6. That is great advice. Though I’ve never been in this situation before, it’s good to keep all this in mind as I start approaching new galleries to display my work.

  7. It sounds to me that this gallery owner is just not into you. That’s okay. We all know that art is subjective and there are others out there that will be into you. He did you a favor letting you know by saying he was too busy. If he was into you, he would make time. Likewise, you won’t be wasting your time chasing after someone who has already made up his mind. Know that you are good. Know that you will find a gallery that’s right for you. Wishing you an abundance of success!

  8. In this instance I would have a nice post card made with a couple of my new images that might interest the gallery owner. Then I would send them a Thank you for looking at my work in the first place and that I have a new body of work along the lines of the images on the card. And of course I would include my contact information as well….

  9. I’ve been applying to galleries for awhile and haven’t had much luck. I’ve hung some work in restaurants for the exposure, to no avail and am about to take some friendly advice and hold my own show at our local library. This show will only cost my time and effort but will not have any out of pocket ti the library. I still need to have prints and cards made of a few of my pieces, to sell at the show. I am not discouraged and keep trying. If only one set of cards or one print sells, ny work will be out in the public eye more than it is now. I think I would recommend other artists try touching base with their local libraries.

  10. One thing that seemed glossed over in the original letter is whether the writer’s art is within the styles represented by that gallery. If it was either too similar or too different, that will make the gallery owner hesitate. Having a friend who knows the gallery owner is helpful, but only if it’s a gallery where your work will fit in without competing too much with artists they already represent.

  11. I recently had a review of my work where the mentor expressed astonishment at my lack of sales…. Yes, well… Although I do a good job of showing locally and throughout the province mainly in group shows with some solos I have yet to spend the energy on contacting galleries. It is time. And time is the problem. Perhaps I could take a week off and concentrate on just that. As spring approaches with its chorus of responsibilities, now is better than later. Perhaps the contacts I made a year or two ago will bear some fruit.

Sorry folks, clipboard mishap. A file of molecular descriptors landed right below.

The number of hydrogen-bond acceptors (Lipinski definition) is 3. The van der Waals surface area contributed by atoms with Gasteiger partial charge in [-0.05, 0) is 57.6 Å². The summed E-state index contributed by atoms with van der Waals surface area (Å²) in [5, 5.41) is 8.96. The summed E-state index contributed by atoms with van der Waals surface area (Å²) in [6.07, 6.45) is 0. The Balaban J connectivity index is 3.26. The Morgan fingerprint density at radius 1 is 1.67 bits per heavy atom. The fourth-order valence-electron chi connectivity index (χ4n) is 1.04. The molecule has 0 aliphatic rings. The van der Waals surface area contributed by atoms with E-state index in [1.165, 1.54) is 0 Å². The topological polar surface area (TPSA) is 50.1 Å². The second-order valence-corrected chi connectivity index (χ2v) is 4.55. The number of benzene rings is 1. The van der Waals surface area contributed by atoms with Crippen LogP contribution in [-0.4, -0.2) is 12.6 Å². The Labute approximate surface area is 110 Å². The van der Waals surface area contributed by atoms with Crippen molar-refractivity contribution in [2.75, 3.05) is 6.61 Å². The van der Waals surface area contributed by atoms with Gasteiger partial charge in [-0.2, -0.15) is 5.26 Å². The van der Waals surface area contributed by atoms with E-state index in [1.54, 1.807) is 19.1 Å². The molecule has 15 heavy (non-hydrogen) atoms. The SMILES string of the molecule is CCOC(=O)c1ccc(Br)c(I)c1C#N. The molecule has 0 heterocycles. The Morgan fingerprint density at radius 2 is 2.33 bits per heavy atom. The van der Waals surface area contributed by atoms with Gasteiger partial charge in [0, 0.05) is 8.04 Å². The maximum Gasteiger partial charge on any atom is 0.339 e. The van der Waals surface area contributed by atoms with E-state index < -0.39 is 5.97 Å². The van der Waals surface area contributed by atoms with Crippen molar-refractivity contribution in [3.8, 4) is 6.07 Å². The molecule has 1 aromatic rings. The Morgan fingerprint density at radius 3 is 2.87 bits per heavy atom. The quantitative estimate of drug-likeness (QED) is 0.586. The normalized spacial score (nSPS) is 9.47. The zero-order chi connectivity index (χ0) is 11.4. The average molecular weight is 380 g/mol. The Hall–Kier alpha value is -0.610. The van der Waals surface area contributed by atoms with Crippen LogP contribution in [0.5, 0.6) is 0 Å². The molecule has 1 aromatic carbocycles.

12. Maybe this would work…don’t open the new conversation or email with…”We met that one time when I showed you my work…” Don’t begin with the earlier situation at all. Instead start with images of your new work, no name, no information, but open the email with a few images of your new work. This would be meant to make the gallery owner think “Hmmm…it’s quite good…looks familiar somehow….” and at the end make a brief re-introduction of yourself. Don’t take too much of their time, make it short and just let them enjoy your new work and make their decision. It’s an invite to reach out to you and letting them know you’re there with a new collection of work. If they like it they will respond! If they don’t, they won’t.

    If they don’t respond, just keep contacting more galleries with your newest and best work. I remember a Western artist who told the story that he didn’t want to start at the bottom, with the idea of working up. He started at the very top, thinking that if they didn’t like the work he’d just try the second biggest gallery. They took his work! You just never know. Why not shoot high and adjust a little lower only if you have to, rather than start lower and try to make progress higher. What a coup! I’ll never forget that story. Good luck!